Borscht, Doukhobor Style

A thick, very rich version of Russian beet soup melded with potatoes and other vegetables, butter, and cream..

For years, various members of the family have lived in an area of British Columbia, Canada, into which many Doukhobors (a sect of Christian Russians who practice  what is called “radical pacifism”) settled after emigrating to Canada from Russia in the early 1900s to escape persecution. One of the mainstays of the Doukhobour diet, which is vegetarian, is their particular style of borscht, or beet soup, which is thick with potato starch and heavily laden with butter and cream. It is a full-course meal in itself.

  • 1-1/2 cups runny mashed potatoes
  • 1/2 medium cabbage, shredded
  • 1 beet, diced
  • 1 large carrot, diced
  • 1 green pepper, chopped
  • 1/2 lb. butter
  • 1 onion, chopped
  • 1 clove garlic
  • 1 can tomatoes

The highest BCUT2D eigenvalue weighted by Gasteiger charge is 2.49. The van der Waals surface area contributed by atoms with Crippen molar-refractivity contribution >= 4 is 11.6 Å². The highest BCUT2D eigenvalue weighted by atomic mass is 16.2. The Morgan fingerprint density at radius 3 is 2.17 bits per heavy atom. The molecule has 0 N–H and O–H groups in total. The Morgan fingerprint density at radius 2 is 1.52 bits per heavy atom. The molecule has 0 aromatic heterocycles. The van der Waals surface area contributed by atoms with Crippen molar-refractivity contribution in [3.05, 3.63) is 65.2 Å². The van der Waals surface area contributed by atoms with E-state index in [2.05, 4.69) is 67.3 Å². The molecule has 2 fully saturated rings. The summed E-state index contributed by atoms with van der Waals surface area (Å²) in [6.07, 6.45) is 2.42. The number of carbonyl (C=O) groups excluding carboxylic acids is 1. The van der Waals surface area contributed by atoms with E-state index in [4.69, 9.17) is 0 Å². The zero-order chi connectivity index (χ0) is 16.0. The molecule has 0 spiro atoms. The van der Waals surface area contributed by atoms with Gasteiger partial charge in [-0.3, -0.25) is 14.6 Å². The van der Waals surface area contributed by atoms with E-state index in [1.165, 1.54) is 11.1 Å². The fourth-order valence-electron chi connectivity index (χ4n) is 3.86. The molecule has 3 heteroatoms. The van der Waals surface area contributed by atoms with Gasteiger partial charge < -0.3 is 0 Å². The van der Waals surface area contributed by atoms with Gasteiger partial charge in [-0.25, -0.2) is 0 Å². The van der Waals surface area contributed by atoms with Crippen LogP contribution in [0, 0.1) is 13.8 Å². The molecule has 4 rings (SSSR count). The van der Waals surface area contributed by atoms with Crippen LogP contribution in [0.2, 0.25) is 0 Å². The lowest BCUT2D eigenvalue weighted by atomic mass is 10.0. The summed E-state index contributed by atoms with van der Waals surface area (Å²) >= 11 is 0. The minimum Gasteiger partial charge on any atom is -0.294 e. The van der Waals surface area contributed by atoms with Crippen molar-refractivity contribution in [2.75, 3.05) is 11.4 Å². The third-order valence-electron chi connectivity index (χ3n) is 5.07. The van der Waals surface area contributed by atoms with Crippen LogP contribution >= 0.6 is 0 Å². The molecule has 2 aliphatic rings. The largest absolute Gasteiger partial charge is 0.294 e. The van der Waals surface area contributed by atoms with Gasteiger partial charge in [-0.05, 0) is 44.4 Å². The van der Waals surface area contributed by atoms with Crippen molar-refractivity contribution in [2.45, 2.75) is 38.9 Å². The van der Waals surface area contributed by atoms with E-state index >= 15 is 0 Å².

• 1 t basil
  • salt and dill to taste
  • water as needed
  • 1/2 to 1 cup whipping cream

Prepare the mashed potatoes, reserving the water in which the potatoes were cooked. Set the mashed potatoes aside. Add 3/4 of the cabbage, the diced beet, carrot, and green pepper to the hot potato water in a large soup pot and cook for 15 minutes.

Melt the butter in a skillet. Add the chopped onion and garlic and stir until transparent, and then add the rest of the cabbage. Fry to brown slightly.

Toss the fried cabbage in with the other vegetables in the potato broth. Empty the tomatoes into the skillet and add the basil. Heat well and throw into the soup pot. Add water as needed and continue simmering. Add the mashed potatoes and dill. Stir in cream (use as much as your taste buds dictate and your conscience will allow) and heat but do not boil. Season.

Serves 8.